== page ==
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Kelby is a real person, one I have known for years, but online she barely seems to exist. She is one of the vast majority of people, to have never had a personal website, tried to be YouTube famous, published a press release, or even a blog post. Her Facebook Account is set to mostly friends only, and otherwise, she has, basically no online footprint.

She is on Twitter, using just her first name on an account with about 10 followers. Her account tweets very few things that are personally identifiable. Honestly, she seemingly exists to retweet Jeffree Star and Shane Dawson. Outside of a couple of photos of her child, Kelby looks indistinguishable from the common idea of a bot. While tools like Botometer do label Kelby a human, many people wouldn’t instantly assume her humanity.

Fake Accounts Are Hard To Spot

By most metrics people look for, like having only a partial photo of her face for a profile pic, having a disproportionately high number of retweets to original tweets, few followers and interactions with just a small handful of accounts, she looks fake. She’s not. She’s part of, if not the majority on Twitter, at least a healthy normal subset of users. I’ve been shocked by the number of times I’ve had real conversations with accounts that set off the same “this is a bot” alarm bells as Kelby.

Another friend of mine, Gary Leland has been on the internet since there was an internet. Leland started an eCommerce site back in ’96. If it wasn’t the first online store, it was one of them. Since that time he’s published thousands of hours of video and audio, published at least 15 e-books, and thousands of blog posts on hundreds of websites.

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Leland has largely avoided the kind of mainstream media circles that social networks try to use as benchmarks for influence and impersonation risk. He has no shortage of mentions including some of the earliest books about Podcasting. He has the kind of online footprint that really cannot be faked.

Fake Accounts Hurt The Platforms

I have huge sympathy for the teams at social networks who must try to accommodate for both the Kelby’s (last name withheld) and the Lelands. Earlier today I wrote about Twitter removing 10,112 state-backed accounts spreading propaganda. It feels important that Twitter remove these accounts, but they may be harder to spot than you think.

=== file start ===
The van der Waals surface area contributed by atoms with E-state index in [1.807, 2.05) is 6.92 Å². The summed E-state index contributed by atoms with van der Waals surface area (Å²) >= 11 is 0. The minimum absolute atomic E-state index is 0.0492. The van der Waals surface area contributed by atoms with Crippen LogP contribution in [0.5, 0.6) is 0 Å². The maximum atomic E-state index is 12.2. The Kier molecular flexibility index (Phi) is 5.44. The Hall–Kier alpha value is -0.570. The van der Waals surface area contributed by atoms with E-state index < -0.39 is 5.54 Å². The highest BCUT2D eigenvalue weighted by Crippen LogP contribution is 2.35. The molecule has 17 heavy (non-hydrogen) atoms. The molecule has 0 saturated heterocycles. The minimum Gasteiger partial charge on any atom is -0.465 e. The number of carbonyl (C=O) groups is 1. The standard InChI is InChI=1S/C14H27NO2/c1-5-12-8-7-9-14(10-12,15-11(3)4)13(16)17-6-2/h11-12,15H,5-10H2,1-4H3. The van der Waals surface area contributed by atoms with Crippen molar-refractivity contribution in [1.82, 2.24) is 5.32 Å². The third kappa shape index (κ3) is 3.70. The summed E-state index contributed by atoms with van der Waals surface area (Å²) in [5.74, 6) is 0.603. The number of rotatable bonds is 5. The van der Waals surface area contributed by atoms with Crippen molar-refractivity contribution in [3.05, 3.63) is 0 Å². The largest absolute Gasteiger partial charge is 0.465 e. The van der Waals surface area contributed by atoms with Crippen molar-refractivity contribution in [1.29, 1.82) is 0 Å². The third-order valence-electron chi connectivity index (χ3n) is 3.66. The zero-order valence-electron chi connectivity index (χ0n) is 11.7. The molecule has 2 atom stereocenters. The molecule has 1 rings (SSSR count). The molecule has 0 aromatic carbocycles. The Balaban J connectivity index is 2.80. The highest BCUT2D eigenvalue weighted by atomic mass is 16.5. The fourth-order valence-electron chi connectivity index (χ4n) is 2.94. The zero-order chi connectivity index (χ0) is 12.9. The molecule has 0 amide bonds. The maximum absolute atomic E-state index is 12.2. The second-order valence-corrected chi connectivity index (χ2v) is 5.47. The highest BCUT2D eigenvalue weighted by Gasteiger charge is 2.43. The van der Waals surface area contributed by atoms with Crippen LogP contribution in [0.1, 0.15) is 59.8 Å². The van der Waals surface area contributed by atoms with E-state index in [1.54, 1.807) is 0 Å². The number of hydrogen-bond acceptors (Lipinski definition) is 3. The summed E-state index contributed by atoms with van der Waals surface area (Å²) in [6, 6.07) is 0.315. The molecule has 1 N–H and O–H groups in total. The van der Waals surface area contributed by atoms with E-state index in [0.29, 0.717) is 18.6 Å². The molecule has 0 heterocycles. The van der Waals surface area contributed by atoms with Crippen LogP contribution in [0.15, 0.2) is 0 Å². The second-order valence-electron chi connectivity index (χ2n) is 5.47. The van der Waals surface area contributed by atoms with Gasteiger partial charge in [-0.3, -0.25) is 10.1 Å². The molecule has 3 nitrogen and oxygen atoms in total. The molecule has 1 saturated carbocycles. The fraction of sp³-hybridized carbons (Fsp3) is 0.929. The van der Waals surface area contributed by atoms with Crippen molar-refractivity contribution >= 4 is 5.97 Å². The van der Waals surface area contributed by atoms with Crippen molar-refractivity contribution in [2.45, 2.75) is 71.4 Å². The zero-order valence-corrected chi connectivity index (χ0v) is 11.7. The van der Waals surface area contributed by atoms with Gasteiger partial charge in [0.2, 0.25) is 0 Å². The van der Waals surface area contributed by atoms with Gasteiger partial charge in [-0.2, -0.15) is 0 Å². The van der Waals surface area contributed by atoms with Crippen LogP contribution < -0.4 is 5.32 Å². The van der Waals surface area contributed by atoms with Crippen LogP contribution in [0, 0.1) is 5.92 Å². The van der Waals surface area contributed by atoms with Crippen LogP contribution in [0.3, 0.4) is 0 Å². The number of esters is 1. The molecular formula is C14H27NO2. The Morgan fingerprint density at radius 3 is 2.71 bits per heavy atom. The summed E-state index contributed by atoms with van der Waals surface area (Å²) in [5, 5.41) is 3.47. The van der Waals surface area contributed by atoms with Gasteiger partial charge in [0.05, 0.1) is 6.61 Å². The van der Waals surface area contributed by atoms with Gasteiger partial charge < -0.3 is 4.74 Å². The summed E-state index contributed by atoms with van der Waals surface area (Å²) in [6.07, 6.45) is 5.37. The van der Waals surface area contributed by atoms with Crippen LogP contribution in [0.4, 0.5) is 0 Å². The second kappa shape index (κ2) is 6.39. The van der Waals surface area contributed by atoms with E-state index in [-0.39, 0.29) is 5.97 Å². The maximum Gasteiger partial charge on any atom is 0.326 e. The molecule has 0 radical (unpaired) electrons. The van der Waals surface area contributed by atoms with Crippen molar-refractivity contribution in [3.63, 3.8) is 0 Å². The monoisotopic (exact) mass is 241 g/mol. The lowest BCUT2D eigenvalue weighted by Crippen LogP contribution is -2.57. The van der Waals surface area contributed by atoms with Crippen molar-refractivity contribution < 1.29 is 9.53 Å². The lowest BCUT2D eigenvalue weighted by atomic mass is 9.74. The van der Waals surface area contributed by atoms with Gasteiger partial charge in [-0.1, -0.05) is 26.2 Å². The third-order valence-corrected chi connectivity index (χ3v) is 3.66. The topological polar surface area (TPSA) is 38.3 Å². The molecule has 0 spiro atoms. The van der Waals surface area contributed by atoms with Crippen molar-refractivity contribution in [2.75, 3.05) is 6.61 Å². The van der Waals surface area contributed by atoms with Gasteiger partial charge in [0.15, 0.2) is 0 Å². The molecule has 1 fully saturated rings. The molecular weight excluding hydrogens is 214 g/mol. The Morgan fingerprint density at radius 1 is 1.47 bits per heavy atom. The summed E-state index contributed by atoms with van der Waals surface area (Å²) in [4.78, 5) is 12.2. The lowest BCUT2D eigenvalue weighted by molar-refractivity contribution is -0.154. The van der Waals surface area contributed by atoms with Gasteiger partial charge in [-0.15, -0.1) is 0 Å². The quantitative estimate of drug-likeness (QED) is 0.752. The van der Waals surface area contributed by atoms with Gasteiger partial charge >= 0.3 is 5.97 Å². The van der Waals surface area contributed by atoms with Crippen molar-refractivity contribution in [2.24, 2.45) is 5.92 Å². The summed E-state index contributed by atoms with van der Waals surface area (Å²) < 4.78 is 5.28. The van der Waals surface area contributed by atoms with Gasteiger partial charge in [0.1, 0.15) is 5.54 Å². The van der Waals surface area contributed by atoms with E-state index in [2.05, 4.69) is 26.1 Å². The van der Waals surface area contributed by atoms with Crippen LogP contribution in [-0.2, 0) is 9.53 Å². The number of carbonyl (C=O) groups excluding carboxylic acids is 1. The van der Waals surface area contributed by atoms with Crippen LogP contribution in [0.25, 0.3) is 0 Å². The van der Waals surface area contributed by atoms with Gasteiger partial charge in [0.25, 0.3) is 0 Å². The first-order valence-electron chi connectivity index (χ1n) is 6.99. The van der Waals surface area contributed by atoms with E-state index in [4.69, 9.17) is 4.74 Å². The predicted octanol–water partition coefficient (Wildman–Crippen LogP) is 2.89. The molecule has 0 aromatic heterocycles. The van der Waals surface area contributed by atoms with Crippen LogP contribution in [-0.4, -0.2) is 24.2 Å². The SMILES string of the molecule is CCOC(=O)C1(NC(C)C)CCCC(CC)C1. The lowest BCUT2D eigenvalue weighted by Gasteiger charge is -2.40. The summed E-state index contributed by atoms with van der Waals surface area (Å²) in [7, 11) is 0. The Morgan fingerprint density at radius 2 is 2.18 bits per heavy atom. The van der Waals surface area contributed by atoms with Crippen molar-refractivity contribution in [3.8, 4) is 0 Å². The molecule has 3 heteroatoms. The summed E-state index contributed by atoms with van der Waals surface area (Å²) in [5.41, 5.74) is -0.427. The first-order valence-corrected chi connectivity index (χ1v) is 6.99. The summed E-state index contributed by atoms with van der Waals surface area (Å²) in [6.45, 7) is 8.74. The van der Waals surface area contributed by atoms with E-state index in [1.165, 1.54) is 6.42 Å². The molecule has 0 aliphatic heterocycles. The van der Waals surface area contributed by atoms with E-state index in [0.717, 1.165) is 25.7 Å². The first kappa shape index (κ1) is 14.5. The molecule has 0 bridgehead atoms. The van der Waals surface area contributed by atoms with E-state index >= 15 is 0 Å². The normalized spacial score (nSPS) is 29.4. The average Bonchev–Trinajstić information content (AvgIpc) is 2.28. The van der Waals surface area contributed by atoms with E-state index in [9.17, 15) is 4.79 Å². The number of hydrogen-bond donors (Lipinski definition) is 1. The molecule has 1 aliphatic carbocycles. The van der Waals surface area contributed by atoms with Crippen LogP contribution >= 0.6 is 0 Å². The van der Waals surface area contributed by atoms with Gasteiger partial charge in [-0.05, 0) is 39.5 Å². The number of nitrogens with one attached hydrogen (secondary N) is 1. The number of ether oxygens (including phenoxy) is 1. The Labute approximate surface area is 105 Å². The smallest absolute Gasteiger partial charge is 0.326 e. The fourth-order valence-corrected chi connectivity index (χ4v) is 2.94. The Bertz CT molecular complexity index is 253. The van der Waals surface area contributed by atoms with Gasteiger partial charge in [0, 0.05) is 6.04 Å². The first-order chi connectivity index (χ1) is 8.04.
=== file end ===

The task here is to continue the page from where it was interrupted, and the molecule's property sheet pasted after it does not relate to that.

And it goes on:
While I haven’t sifted through the terabyte and a half of the data Twitter shared. One Chinese-controlled account had over 300,000 followers. It looked real, at least enough to pass the sniff test. What that account was sharing, how it was accessed, and how other accounts were coordinating with it are likely the connective thread that tipped off the team at Twitter, to its being used maliciously.

So Expand Verification

Yesterday, before the Twitter announcement about the removal of over 10k accounts, YouTube changed its rules for verification. The new YouTube rules will seemingly unverify a lot of accounts. I argued that this was a mistake. But not for the reason that many YouTubers were angry about on Twitter.

I don’t care that verification is viewed as a sort of creator’s reward. I think YouTube, Twitter, Facebook, Tinder, and Yo moma (I couldn’t help myself) should all let as many people be verified as want to submit to some kind of process. Last year I wrote that for Twitter expanding verification could slow the spread of fake news.

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The connective thread between Kelby and Gary Leland is that they are both real. I’ve met them both, but what’s more, you don’t need to take my word for it. They can both prove they are real, and they can do so without showing a list of mainstream media mentions. When I got verified on Twitter, I had to show my ID, and a photo of myself. Twitter used this, and a few other things for identity verification.

Stop Making “Verification” An Endorsement

Unfortunately, most of these social sites insist on turning verification into a form of endorsement, by subjectively determining notoriety. I get it, Twitter was, before closing the verification requests, flooded with people wanting the badge. But couldn’t Twitter or any other social network handle verification in a way similar to EV SSL certificates? EV SSL certificates (unlike DV certs) confirm the identity of the website owner, and SSL providers like Comodo process a huge number of these requests each year.

It’s true that government propaganda groups would be able to create accounts the platforms would go on to verify. When you can create government-issued IDs, it would be easy to game the system. But that account verification would mean less, because more people would have it. Also, despite government groups being able to fabricate “real” people, trolls, hackers, and non-state propagandists would have a much more challenging time exploiting the platform. Even without ID Tinder figured out some level of verification.


Mason Pelt is the Founder and a Managing Director of Push ROI. 
 Follow him on his blog. Header Image: “Twitter” by chriscorneschi